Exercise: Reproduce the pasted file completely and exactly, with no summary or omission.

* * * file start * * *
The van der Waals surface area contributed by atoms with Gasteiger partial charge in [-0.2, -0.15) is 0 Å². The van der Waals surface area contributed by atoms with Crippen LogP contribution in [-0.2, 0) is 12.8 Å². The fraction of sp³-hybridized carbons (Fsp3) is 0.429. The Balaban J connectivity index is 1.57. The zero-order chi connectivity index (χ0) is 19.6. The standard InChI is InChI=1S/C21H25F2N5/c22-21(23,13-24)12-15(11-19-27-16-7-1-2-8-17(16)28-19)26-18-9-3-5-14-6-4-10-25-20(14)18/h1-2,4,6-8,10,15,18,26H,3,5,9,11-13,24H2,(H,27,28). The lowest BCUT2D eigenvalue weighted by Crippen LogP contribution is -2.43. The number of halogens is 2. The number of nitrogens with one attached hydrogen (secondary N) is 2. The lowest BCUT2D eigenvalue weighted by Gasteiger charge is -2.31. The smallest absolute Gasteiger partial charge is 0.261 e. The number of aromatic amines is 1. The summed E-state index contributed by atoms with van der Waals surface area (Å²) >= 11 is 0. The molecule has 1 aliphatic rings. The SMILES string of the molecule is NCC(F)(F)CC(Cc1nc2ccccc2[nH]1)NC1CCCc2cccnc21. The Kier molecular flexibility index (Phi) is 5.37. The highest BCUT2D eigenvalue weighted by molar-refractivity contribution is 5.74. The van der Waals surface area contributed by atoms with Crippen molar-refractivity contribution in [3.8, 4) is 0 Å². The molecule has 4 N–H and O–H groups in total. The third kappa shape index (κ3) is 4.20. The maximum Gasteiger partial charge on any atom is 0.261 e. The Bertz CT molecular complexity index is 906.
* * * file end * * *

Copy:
The van der Waals surface area contributed by atoms with Gasteiger partial charge in [-0.2, -0.15) is 0 Å². The van der Waals surface area contributed by atoms with Crippen LogP contribution in [-0.2, 0) is 12.8 Å². The fraction of sp³-hybridized carbons (Fsp3) is 0.429. The Balaban J connectivity index is 1.57. The zero-order chi connectivity index (χ0) is 19.6. The standard InChI is InChI=1S/C21H25F2N5/c22-21(23,13-24)12-15(11-19-27-16-7-1-2-8-17(16)28-19)26-18-9-3-5-14-6-4-10-25-20(14)18/h1-2,4,6-8,10,15,18,26H,3,5,9,11-13,24H2,(H,27,28). The lowest BCUT2D eigenvalue weighted by Crippen LogP contribution is -2.43. The number of halogens is 2. The number of nitrogens with one attached hydrogen (secondary N) is 2. The lowest BCUT2D eigenvalue weighted by Gasteiger charge is -2.31. The smallest absolute Gasteiger partial charge is 0.261 e. The number of aromatic amines is 1. The summed E-state index contributed by atoms with van der Waals surface area (Å²) >= 11 is 0. The molecule has 1 aliphatic rings. The SMILES string of the molecule is NCC(F)(F)CC(Cc1nc2ccccc2[nH]1)NC1CCCc2cccnc21. The Kier molecular flexibility index (Phi) is 5.37. The highest BCUT2D eigenvalue weighted by molar-refractivity contribution is 5.74. The van der Waals surface area contributed by atoms with Crippen molar-refractivity contribution in [3.8, 4) is 0 Å². The molecule has 4 N–H and O–H groups in total. The third kappa shape index (κ3) is 4.20. The maximum Gasteiger partial charge on any atom is 0.261 e. The Bertz CT molecular complexity index is 906.